Considering that these Islamophobic removals are not exclusive to one commercial airliner, having taken place on Southwest, United and American Airlines within the past four months, the risk of being forced off a plane for Arab and Muslim passengers, or others vulnerable to the Islamophobic imagination, is sky high.
This begs the question as to whether passengers facing such Islamophobia when flying should conceal or disguise their Muslim identity.
For Arab and Muslims prepping for a flight in America today, “checking in” has taken on a new meaning.
Aside from registering presence, the phrase encompasses the process of negotiating an expression of personal identity for Arabs and Muslims before boarding a plane. Namely, which identity markers to conceal or cover up, and an intentional decision to avoid speaking Arabic – or any language resembling Arabic – while on a flight.
Indeed, many Arab and Muslim airline passengers choose to “check in” their ethnic or religious identities before boarding and, subsequently, engage in a racial or religious performance that lessens the possibility of being identified as a “Muslim terrorist”, and simultaneously accommodates the irrational fears of passengers.
Passing as a non-Muslim while on a plane, and working their identity by code-switching fully into English, is a common phenomenon for Arab and Muslim airline passengers these days.
While “checking in” is possible for racially ambiguous Arabs and religiously inconspicuous Muslims such as myself, it is not for groups that fit neatly within the stereotypical caricature of Arabs, such as Sikhs – who are, ironically, neither Arabs nor Muslims. The same applies to Muslim women donning the headscarf, clergy, and with regard to language, airline passengers who exclusively speak Arabic, Urdu, Farsi, Pashtun, or any tongue discursively conflated with Islam or perceived to be a “terrorist language”.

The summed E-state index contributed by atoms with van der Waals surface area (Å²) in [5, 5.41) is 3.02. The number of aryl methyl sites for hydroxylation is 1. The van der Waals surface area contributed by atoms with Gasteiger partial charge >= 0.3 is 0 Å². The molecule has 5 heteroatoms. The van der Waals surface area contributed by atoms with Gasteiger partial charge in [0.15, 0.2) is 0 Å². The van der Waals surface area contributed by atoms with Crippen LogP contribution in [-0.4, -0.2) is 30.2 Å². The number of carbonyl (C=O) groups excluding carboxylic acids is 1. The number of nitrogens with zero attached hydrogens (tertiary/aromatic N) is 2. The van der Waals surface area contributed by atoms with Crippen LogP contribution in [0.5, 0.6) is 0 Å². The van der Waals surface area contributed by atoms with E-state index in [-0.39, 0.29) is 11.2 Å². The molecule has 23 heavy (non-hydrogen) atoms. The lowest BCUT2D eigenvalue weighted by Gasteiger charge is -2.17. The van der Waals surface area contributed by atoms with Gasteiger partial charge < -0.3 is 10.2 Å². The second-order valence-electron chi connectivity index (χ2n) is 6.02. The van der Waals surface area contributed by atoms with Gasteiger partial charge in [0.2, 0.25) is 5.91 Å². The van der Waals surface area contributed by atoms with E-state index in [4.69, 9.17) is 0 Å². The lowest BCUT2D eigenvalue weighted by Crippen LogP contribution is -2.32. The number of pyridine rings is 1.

“Checking in” is one option before flying while Arab, Muslim, or Muslim-looking but it isn’t the only one.
The ability, or inability, to “check in”, however, manifests the gravity of the problem faced by Arab and Muslim airline passengers today. On the one hand, speaking Arabic on board an airplane may incite suspicion and spur removal. But on the other, speaking Arabic is a form of activism that reveals the absurdity of these irrational fears.
An absurdity which, one day, may push commercial airliners – such as Southwest and United Arlines – to accommodate the vast racial, religious and linguistic diversity of their customer base, instead of the Islamophobic sensibilities of a few.
Choosing to conceal Arab or Muslim identity, or biting your Arabic tongue, is capitulating to the Islamophobic trope that Arabic is associated with terrorism. While speaking it is a form of resistance that is hardly radical; it vividly illustrates the radical political and popular peaks Islamophobia finds itself soaring towards in the US today.
I choose the latter tactic – wielding Arabic as a form of resistance – which is a more direct flight towards grounding the unchecked Islamophobia marring the airline industry today, and affecting the millions of Arab, Muslim and “Muslim-looking” passengers across and beyond America tomorrow.
Khaled A Beydoun is an assistant professor of law at the Barry University Dwayne O Andreas School of Law. He is a native of Detroit.
The views expressed in this article are the authors’ own and do not necessarily reflect Al Jazeera’s editorial policy.